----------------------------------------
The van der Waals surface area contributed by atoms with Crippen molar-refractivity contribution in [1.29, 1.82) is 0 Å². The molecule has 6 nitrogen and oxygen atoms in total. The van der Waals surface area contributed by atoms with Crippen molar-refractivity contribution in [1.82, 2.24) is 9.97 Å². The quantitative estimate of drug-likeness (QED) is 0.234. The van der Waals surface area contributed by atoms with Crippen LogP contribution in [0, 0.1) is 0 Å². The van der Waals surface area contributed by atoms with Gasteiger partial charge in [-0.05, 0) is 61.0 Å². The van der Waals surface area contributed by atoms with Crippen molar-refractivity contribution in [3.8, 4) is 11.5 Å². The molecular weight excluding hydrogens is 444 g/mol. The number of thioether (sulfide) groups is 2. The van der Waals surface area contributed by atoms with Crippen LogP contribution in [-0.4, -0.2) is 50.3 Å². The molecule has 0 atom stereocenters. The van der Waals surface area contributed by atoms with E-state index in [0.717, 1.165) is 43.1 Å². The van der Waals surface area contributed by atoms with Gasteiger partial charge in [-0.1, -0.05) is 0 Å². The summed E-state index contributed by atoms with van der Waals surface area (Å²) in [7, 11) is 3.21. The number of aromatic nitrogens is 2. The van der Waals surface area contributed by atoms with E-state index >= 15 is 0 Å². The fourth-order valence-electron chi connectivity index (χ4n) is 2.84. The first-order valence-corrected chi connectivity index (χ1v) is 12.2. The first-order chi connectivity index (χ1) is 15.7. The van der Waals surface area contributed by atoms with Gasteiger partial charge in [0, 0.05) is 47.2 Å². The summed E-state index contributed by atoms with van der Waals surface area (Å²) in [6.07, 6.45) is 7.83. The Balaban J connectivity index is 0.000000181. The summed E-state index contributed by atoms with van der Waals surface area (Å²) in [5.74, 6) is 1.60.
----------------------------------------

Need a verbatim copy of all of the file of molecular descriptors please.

The van der Waals surface area contributed by atoms with Crippen molar-refractivity contribution in [1.29, 1.82) is 0 Å². The molecule has 6 nitrogen and oxygen atoms in total. The van der Waals surface area contributed by atoms with Crippen molar-refractivity contribution in [1.82, 2.24) is 9.97 Å². The quantitative estimate of drug-likeness (QED) is 0.234. The van der Waals surface area contributed by atoms with Crippen LogP contribution in [0, 0.1) is 0 Å². The van der Waals surface area contributed by atoms with Gasteiger partial charge in [-0.05, 0) is 61.0 Å². The van der Waals surface area contributed by atoms with Crippen molar-refractivity contribution in [3.8, 4) is 11.5 Å². The molecular weight excluding hydrogens is 444 g/mol. The number of thioether (sulfide) groups is 2. The van der Waals surface area contributed by atoms with Crippen LogP contribution in [-0.4, -0.2) is 50.3 Å². The molecule has 0 atom stereocenters. The van der Waals surface area contributed by atoms with E-state index in [0.717, 1.165) is 43.1 Å². The van der Waals surface area contributed by atoms with Gasteiger partial charge in [-0.1, -0.05) is 0 Å². The summed E-state index contributed by atoms with van der Waals surface area (Å²) in [7, 11) is 3.21. The number of aromatic nitrogens is 2. The van der Waals surface area contributed by atoms with E-state index >= 15 is 0 Å². The fourth-order valence-electron chi connectivity index (χ4n) is 2.84. The first-order valence-corrected chi connectivity index (χ1v) is 12.2. The first-order chi connectivity index (χ1) is 15.7. The van der Waals surface area contributed by atoms with Gasteiger partial charge in [0, 0.05) is 47.2 Å². The summed E-state index contributed by atoms with van der Waals surface area (Å²) in [6.07, 6.45) is 7.83. The Balaban J connectivity index is 0.000000181. The summed E-state index contributed by atoms with van der Waals surface area (Å²) in [5.74, 6) is 1.60.